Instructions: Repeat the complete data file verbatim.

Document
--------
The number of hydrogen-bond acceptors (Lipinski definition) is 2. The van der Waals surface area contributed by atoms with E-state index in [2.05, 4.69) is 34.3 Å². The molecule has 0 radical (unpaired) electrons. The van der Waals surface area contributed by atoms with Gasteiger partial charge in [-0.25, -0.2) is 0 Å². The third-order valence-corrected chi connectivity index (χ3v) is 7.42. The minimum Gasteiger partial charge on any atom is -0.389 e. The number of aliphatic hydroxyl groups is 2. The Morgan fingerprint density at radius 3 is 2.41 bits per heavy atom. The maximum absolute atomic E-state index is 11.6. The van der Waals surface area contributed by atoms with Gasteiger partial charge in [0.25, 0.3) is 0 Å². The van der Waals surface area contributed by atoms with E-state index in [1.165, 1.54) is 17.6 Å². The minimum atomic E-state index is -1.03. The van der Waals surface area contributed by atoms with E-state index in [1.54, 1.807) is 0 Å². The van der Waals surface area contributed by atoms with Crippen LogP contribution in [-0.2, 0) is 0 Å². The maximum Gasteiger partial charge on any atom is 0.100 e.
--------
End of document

The number of hydrogen-bond acceptors (Lipinski definition) is 2. The van der Waals surface area contributed by atoms with E-state index in [2.05, 4.69) is 34.3 Å². The molecule has 0 radical (unpaired) electrons. The van der Waals surface area contributed by atoms with Gasteiger partial charge in [-0.25, -0.2) is 0 Å². The third-order valence-corrected chi connectivity index (χ3v) is 7.42. The minimum Gasteiger partial charge on any atom is -0.389 e. The number of aliphatic hydroxyl groups is 2. The Morgan fingerprint density at radius 3 is 2.41 bits per heavy atom. The maximum absolute atomic E-state index is 11.6. The van der Waals surface area contributed by atoms with Gasteiger partial charge in [0.25, 0.3) is 0 Å². The van der Waals surface area contributed by atoms with E-state index in [1.165, 1.54) is 17.6 Å². The minimum atomic E-state index is -1.03. The van der Waals surface area contributed by atoms with E-state index in [1.54, 1.807) is 0 Å². The van der Waals surface area contributed by atoms with Crippen LogP contribution in [-0.2, 0) is 0 Å². The maximum Gasteiger partial charge on any atom is 0.100 e.